Soon we were ushered in and we took off our shoes, walking into the practice area. Most of the room was a big dirt pit, a thick rope circling the middle of it, signifying the ring. We stood on a raised wooden floor that rimmed two sides of the ring. We were warned we would have to sit on mats for the two hour practice. If we wanted to leave early we could, but wouldn’t be allowed re-entry and would forfeit our chance to take a photograph with the fighters. Thankfully, sitting on the floor for extended amounts of time wasn’t uncommon in Korea either, so we managed to survive sitting cross-legged. The first portion of the practice was spent doing warm-ups and stretches. There were a handful of fighters, all quite large, but clearly very strong. Then there was a smaller fighter, who we both mentally began calling Baby Sumo. We figured he was like an apprentice, there to learn from the more seasoned fighters.
Well into the warm-up, the side door that opened into the ring swung open and I had to hold back a gasp. Donning a white loincloth which they called a mawashi, that was starkly different from the black ones the others wore, stood one of the largest, most intimidating men I’ve ever seen. Not soon after his arrival, it seemed the sparring was to start. Baby Sumo entered the ring, and I had to stop myself from clutching Rachel in fear as the white mawashi-wearing wrestler stepped in to go against him. Luckily, the time spent in the ring was mostly him coaching the younger fighter on how to attack his opponent. The rest of the practice was filled with more sparring and exercises. The sheer speed and strength of these men blew my mind at each sweep of their strong legs. After they finished, some of the fighters sat along the raised wooden floor, and we could pose behind them as one of the other wrestlers snapped a picture for us. I hope one day I can return for a tournament.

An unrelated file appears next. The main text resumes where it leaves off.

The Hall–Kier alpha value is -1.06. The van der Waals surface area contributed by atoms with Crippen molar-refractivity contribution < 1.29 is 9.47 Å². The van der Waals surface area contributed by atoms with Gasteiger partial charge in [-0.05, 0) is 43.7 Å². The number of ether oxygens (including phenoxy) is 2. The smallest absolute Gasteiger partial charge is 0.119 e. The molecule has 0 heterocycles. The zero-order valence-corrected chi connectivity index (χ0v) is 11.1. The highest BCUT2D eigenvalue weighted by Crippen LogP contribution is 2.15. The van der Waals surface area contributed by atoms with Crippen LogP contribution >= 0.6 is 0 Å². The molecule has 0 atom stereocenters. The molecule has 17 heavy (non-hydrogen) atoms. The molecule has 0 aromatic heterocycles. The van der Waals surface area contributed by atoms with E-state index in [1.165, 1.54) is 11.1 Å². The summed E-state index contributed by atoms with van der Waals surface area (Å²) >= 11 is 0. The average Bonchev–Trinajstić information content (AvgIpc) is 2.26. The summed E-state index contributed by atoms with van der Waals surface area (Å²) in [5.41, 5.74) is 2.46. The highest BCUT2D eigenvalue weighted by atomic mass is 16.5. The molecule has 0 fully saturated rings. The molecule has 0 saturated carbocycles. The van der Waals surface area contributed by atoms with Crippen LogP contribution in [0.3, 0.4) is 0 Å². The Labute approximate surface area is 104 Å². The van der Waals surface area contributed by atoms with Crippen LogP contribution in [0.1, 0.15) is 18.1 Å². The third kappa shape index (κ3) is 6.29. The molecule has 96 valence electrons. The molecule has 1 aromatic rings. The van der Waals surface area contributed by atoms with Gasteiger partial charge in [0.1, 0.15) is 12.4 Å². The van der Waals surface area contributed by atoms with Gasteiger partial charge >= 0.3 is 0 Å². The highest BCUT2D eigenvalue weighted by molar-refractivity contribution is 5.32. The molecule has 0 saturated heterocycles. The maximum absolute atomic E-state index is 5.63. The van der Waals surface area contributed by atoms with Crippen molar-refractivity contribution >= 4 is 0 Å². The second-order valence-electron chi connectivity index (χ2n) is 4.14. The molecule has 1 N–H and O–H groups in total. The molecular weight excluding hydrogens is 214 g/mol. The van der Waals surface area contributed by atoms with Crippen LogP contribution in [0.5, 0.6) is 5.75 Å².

Having some free time during the day, we thought we would do some people-watching in the fashionable neighborhood of Harajuku. But upon pulling up a map outside the station, we discovered there was a large temple nearby. We followed the crowd and happened upon one of Tokyo’s most famous temples, the Meiji Shrine. We passed under a large torii gate that we discovered was the largest one in its style left in Japan. The stone path was lined with tall trees, lush in green foliage during the summer days we found ourselves beneath them.